Liver Cancer – Symptoms and Treatment




Liver Cancer

Liver Cancer: The epithelial cells of the liver are responsible for the constitution of the liver tissue. In their normal state, these cells grow and divide into new cells, which are formed as needed, this process is called cell regeneration.

When normal cells age or are damaged, they die naturally. When cells lose this control mechanism and undergo changes in their genome (DNA) they become cancer cells. They do not die when they age or get damaged and produce new cells, which are not necessary, in an uncontrolled way and giving rise to cancer.

Unlike normal cells, liver cancer cells do not respect the organ’s borders, invading the surrounding tissues or spreading to other parts of the body. This process is called metastization.

Subtypes

There are several types of liver cancer:

Primary liver  cancer – cancer of the liver, uncommon;

Metastatic or secondary cancer – cancer that has spread or spread to the liver, but that originated in other organs.

Primary liver cancers may be of various subtypes:

Hepatocellular carcinoma  (hepatoma or hepatocarcinoma)  – These cancers originate from epithelial cells that form the liver. Hepatocellular carcinoma is the most common liver tumor in adults. Hepatoblastoma  – These pediatric tumors originate from embryonic liver cells;

Sarcomas of the liver  – These are very rare tumors that originate in cells of the liver that are not epithelial, they can be vessels, muscle or supporting tissues.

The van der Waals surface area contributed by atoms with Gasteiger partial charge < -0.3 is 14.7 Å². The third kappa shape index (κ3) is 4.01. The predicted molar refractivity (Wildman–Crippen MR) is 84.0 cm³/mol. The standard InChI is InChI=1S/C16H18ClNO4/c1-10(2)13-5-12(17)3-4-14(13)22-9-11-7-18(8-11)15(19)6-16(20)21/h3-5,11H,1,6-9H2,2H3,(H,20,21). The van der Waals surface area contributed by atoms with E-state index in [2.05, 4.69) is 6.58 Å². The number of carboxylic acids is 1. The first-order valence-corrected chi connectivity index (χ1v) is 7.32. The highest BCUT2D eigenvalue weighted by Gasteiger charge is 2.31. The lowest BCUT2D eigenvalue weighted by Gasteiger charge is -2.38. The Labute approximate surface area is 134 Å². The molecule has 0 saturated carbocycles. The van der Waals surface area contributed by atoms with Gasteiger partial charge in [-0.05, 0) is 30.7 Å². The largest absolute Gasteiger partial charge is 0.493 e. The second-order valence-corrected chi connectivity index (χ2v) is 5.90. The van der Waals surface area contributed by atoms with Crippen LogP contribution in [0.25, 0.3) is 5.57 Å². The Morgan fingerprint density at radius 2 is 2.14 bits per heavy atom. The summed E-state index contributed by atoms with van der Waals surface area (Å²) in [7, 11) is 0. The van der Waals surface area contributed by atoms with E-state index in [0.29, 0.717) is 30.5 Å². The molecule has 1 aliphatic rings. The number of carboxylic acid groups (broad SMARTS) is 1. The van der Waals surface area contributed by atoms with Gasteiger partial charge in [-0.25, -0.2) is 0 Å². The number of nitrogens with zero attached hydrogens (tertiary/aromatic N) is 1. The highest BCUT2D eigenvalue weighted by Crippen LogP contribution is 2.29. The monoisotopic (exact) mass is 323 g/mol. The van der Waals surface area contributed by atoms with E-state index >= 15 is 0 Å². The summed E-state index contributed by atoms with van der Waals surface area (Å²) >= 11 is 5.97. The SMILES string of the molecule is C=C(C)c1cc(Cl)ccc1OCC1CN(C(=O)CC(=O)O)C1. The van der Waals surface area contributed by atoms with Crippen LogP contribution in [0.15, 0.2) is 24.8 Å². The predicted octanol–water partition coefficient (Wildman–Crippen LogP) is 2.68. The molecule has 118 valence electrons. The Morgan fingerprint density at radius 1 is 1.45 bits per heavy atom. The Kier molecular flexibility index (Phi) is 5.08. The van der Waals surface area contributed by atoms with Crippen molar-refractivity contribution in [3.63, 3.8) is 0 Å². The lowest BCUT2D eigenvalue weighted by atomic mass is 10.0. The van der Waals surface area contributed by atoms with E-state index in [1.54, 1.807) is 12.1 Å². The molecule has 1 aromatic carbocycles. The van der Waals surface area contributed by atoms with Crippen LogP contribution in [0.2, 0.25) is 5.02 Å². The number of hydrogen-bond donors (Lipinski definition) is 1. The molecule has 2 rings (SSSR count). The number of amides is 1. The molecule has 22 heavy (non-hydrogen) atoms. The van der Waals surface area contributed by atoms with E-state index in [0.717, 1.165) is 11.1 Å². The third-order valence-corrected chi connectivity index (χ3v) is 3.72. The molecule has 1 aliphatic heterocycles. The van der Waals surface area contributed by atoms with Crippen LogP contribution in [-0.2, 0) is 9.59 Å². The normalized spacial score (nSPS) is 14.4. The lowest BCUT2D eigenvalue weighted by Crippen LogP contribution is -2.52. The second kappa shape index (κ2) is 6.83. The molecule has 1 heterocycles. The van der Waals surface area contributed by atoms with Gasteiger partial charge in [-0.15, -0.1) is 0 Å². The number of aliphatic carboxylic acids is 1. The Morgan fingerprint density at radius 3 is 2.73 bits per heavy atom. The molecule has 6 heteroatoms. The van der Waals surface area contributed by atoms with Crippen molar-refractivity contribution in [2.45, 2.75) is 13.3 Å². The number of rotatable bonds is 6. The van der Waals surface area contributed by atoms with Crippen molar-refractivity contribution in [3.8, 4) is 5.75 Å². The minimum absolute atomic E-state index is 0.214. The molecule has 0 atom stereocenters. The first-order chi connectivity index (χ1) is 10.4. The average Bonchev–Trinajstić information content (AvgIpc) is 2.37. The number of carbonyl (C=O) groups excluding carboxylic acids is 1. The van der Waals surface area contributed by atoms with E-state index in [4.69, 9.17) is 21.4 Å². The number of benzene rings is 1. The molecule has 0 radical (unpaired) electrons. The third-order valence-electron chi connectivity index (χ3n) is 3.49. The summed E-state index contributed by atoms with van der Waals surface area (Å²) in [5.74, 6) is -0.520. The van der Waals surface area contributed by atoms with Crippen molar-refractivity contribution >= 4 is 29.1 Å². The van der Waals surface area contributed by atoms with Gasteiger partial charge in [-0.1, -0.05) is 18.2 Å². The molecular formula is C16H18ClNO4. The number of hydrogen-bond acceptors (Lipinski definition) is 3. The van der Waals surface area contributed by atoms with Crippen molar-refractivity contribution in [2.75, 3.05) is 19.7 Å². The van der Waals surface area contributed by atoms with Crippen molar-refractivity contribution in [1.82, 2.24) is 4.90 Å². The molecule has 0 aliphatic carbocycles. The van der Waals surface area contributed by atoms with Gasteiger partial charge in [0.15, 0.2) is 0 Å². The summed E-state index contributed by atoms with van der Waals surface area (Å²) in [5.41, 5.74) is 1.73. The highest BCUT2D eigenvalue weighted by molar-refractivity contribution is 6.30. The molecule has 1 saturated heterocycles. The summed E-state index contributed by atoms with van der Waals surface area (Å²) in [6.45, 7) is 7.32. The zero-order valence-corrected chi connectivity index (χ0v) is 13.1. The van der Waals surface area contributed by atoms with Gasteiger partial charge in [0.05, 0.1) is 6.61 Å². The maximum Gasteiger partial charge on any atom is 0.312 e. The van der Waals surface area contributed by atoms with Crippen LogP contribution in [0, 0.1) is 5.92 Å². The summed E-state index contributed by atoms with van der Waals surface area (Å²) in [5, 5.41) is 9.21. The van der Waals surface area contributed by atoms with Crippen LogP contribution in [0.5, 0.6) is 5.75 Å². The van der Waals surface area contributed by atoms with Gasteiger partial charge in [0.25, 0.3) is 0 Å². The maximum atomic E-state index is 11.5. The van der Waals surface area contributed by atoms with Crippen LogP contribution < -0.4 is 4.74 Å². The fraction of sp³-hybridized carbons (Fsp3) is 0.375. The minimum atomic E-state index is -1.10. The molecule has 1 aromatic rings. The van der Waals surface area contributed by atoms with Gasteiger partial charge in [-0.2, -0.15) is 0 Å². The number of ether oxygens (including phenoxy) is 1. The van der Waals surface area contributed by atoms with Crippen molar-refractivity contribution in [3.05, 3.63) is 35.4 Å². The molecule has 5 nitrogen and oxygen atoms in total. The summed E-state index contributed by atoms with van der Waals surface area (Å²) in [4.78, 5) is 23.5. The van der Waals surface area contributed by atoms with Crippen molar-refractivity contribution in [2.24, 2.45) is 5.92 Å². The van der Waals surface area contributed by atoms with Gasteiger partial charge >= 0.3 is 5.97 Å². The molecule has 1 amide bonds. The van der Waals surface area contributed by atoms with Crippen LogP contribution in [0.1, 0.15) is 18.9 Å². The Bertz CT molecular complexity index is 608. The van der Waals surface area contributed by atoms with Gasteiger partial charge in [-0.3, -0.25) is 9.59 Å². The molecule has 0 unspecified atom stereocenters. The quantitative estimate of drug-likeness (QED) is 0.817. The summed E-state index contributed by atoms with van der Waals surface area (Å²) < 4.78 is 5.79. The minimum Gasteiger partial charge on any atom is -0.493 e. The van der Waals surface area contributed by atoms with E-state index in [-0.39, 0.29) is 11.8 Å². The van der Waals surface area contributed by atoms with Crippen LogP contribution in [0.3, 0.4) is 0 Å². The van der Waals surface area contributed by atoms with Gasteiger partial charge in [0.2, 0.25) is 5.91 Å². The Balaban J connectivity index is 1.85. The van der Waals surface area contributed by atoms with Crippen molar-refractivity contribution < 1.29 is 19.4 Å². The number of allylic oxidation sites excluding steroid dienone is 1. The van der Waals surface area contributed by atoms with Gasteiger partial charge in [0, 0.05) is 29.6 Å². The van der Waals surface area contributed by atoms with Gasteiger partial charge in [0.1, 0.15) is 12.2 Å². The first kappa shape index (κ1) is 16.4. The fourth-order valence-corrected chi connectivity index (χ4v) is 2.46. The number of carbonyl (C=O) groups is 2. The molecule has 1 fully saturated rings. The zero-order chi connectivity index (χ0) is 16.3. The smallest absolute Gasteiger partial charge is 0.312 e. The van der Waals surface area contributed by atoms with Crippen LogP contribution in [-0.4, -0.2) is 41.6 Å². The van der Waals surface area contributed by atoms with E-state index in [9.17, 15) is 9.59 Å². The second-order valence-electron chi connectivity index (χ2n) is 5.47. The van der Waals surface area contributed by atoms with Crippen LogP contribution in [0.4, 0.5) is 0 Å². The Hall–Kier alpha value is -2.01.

Risk factors

Any behavior or condition that increases your risk of having an illness is a risk factor. If one or more risk factors apply to you, it does not mean that you will necessarily develop liver cancer. Similarly, liver cancer may appear in individuals who do not have known risk factors.

The causes for liver cancer have not yet been found, but some risk factors are known. The main risk factors are:

  • Infection with hepatitis B or C virus;
  • Family history – have a close relative with hepatitis B virus infection and liver cancer;
  • Cirrhosis, which can be caused by abusive alcohol consumption;
  • Obesity;
  • Diabetes;
  • Consumption of food colonized by aflatoxin, a substance produced by a fungus that can grow in foods such as legumes and nuts that have not been properly stored.

Diagnosis